Focus of This Summary
This is a summary of a systematic review evaluating the evidence regarding the potential benefits and adverse effects of surgical and nonsurgical treatments for fecal incontinence in adults. The systematic review included 63 unique studies plus 53 surgical case series published from 1980 to June 2015. While this summary is provided to assist in informed clinical decisionmaking, evidence reviews should not be construed to represent clinical recommendations or guidelines.
Fecal incontinence is the recurrent involuntary loss of feces, which is defined by the frequency of episodes (such as daily or weekly episode counts) and by the consistency of the feces (solid, liquid, or mucus). The causes of fecal incontinence may be neurological or non-neurological. However, multiple causes of fecal incontinence in individuals are common and a dominant etiology may not be determinable. The negative psychological effects, social stigma, and reduced quality of life surrounding fecal incontinence can be devastating. Severe skin breakdown and ulceration can result from fecal incontinence, particularly in nursing home residents and immobile adults.
Treatment goals are to decrease the frequency and severity of fecal incontinence episodes. Treatments for fecal incontinence are often delivered in combination. Treatments typically follow a progression from less invasive nonsurgical interventions (dietary fiber, drugs, pelvic floor muscle training with biofeedback [PFMT-BF]) to more invasive nonsurgical (anal sphincter tissue-bulking injections) or surgical interventions.
Nonsurgical treatments include dietary fiber supplementation, bowel schedules, stool-modifying drugs, PFMT-BF, anal plugs, rectal irrigation, or combinations thereof. The U.S. Food and Drug Administration (FDA) approved a vaginal bowel-control device in February 2015. Injection of biocompatible tissue-bulking agents into the anal canal walls is a newer, nonsurgical procedure.
Surgical procedures used to treat fecal incontinence in the United States include implanted sacral nerve stimulation, radiofrequency anal sphincter remodeling, antegrade colonic enema, anal sphincter repair (sphincteroplasty), sphincter replacement (artificial anal sphincter), surgical correction of conditions that can result in fecal incontinence (rectal prolapse, hemorrhoids, or rectocele), or colostomy when all other treatments fail.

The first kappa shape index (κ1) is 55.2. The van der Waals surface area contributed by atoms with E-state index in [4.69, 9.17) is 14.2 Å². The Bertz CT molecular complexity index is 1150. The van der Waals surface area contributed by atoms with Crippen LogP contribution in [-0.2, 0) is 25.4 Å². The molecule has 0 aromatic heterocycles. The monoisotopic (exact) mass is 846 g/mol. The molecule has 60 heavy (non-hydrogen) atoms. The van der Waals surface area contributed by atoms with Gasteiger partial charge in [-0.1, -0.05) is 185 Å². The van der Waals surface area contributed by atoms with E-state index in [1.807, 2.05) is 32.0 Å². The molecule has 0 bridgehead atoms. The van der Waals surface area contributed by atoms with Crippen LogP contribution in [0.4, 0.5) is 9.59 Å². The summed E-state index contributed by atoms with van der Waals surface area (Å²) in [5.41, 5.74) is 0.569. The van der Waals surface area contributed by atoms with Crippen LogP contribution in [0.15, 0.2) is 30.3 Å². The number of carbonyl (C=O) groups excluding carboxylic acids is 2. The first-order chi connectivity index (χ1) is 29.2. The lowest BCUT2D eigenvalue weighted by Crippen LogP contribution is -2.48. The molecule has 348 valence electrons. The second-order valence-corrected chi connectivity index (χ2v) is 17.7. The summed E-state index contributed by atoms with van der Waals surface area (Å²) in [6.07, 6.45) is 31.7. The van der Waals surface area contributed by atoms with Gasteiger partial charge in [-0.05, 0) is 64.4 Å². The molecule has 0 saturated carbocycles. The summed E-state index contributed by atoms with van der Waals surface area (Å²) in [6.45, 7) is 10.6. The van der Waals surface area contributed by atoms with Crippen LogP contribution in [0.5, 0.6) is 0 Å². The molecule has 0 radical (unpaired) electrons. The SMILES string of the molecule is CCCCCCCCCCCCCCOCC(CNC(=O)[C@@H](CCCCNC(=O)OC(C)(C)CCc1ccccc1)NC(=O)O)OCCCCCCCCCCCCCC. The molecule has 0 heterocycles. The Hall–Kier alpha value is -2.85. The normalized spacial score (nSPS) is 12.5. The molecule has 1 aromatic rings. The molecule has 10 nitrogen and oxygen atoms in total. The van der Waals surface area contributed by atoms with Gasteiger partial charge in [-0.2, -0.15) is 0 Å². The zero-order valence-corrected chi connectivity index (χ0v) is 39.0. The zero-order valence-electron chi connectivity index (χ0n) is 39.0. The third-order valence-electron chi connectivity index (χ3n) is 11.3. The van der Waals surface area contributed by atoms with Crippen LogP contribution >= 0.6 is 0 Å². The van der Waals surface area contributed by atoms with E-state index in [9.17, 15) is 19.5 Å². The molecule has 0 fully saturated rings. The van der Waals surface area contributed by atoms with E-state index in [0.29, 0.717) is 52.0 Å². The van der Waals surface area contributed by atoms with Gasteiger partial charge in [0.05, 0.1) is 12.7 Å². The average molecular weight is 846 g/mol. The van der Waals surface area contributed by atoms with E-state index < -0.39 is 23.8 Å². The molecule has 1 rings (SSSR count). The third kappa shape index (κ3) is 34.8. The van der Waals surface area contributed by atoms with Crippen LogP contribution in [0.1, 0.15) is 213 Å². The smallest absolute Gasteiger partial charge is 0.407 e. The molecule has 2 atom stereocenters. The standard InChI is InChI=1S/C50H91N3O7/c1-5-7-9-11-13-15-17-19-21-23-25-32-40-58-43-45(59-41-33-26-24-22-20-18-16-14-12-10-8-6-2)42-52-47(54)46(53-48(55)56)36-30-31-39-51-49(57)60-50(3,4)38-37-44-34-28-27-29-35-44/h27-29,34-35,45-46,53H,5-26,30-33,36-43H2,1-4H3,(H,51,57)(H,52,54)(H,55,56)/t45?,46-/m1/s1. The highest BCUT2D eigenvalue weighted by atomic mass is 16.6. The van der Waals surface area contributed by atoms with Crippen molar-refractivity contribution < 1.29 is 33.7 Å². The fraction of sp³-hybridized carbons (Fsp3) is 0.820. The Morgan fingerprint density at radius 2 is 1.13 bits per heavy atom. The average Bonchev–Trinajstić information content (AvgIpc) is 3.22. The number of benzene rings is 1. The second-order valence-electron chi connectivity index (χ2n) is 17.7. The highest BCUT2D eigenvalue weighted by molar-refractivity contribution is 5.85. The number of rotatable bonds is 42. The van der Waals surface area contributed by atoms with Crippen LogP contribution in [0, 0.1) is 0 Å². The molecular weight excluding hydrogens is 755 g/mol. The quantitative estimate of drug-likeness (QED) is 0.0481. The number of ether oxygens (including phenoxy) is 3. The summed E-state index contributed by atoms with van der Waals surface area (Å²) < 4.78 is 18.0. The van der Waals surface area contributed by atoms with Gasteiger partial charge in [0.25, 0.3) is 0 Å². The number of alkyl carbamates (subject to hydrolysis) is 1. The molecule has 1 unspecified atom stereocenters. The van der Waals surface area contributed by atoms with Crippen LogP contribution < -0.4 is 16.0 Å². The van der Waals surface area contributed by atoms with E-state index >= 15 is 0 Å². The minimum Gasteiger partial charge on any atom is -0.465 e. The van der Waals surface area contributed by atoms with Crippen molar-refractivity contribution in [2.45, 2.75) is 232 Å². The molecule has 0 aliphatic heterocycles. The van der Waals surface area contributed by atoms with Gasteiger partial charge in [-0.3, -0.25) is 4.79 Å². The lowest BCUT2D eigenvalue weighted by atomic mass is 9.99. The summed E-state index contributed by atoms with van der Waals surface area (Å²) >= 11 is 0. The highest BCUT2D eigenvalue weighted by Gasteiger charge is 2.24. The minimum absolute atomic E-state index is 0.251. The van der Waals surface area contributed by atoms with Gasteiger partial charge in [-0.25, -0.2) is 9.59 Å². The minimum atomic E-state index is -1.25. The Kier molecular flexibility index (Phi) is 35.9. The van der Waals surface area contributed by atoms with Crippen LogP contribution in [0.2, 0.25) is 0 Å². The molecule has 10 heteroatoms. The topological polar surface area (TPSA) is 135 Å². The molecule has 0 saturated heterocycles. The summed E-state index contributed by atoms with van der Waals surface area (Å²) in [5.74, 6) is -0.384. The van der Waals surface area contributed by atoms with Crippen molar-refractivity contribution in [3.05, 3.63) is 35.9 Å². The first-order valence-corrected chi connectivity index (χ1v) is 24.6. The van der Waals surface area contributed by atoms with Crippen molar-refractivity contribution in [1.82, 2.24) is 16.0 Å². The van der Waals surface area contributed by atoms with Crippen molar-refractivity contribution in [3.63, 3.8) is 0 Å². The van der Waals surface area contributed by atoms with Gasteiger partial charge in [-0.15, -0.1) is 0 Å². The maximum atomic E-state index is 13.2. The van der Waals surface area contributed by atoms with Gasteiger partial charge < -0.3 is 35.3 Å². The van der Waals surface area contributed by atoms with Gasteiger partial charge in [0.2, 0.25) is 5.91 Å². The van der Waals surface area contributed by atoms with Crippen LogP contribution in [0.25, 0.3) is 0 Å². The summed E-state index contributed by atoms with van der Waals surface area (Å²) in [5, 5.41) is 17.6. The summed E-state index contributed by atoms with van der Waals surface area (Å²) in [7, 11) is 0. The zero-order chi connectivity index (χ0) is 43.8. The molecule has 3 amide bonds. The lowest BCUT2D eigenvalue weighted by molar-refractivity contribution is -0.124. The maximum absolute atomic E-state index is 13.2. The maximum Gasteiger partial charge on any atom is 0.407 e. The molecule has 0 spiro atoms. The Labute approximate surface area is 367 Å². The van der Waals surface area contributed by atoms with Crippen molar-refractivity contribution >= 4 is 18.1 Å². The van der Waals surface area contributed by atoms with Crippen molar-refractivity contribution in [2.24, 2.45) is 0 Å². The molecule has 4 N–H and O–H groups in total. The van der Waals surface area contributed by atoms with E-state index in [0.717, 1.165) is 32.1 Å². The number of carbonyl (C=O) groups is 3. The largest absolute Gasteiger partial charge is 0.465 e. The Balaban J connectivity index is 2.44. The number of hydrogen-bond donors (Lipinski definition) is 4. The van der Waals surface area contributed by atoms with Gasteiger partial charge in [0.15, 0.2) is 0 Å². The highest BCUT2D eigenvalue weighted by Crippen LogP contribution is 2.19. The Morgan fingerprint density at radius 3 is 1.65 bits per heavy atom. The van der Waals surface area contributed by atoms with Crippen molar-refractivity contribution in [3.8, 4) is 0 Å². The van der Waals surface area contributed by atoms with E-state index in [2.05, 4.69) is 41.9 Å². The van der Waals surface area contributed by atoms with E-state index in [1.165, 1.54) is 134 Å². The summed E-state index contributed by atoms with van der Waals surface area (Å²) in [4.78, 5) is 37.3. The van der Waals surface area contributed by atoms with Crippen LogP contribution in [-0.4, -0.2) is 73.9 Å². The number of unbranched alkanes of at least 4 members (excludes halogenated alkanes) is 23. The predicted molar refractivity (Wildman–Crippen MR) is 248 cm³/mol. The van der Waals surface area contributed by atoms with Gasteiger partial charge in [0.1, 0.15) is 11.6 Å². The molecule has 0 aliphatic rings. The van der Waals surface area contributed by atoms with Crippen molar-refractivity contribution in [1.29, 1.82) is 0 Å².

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Evidence to support any fecal incontinence treatments in adults beyond 3 to 6 months is limited. There was low-level evidence that current nonsurgical interventions, such as psyllium dietary fiber supplementation and dextranomer tissue-bulking injections, showed modest improvements in fecal incontinence outcomes that met minimal important differences* in the short term. Durasphere® tissue-bulking injections (FDA-approved for another condition; unapproved by the FDA for fecal incontinence treatment) reduced fecal incontinence severity up to 6 months, but gains diminished thereafter. The evidence for the effectiveness of all surgical treatments was insufficient to permit meaningful conclusions.
It is difficult to compare the effectiveness of surgical to nonsurgical fecal incontinence treatments because nonsurgical approaches generally precede surgery or can be used after surgery. In addition, although multiple etiologies may contribute to fecal incontinence, the literature lacks information about which treatments work best for which fecal incontinence etiologies.
Noninvasive nonsurgical fecal incontinence treatments had few minor adverse effects. Surgical fecal incontinence treatments were associated with more frequent and more severe complications than nonsurgical interventions. Major surgical complications often required reoperation; fewer required permanent colostomy.
* The smallest benefit of a given treatment that is of value to patients.
Overview of Clinical Research Evidence
|Intervention||Comparator||N Studies||N Subjects||Outcome Measured||Findings||SOE|
|* Further research is needed to establish whether PFMT-BF works for FI. Intervention specifics are lacking in the included studies. Long-term exercise compliance with PFMT-BF for FI is unknown.
** Patients are scored on seven items to assess the severity of FI (including stool frequency, stool consistency, urgency, pad use, and lifestyle alterations).
CCFIS = Cleveland Clinic Fecal Incontinence Score; CI = confidence interval; FDA = U.S. Food and Drug Administration; FI = fecal incontinence; FICA = Fecal Incontinence and Continence Assessment; FIQL = Fecal Incontinence Quality of Life scale; IQR = interquartile range; N = number; PFMT-BF = pelvic floor muscle training with biofeedback; PTQ™ = an injectable silicone biomaterial; SD = standard deviation; SOE = strength of evidence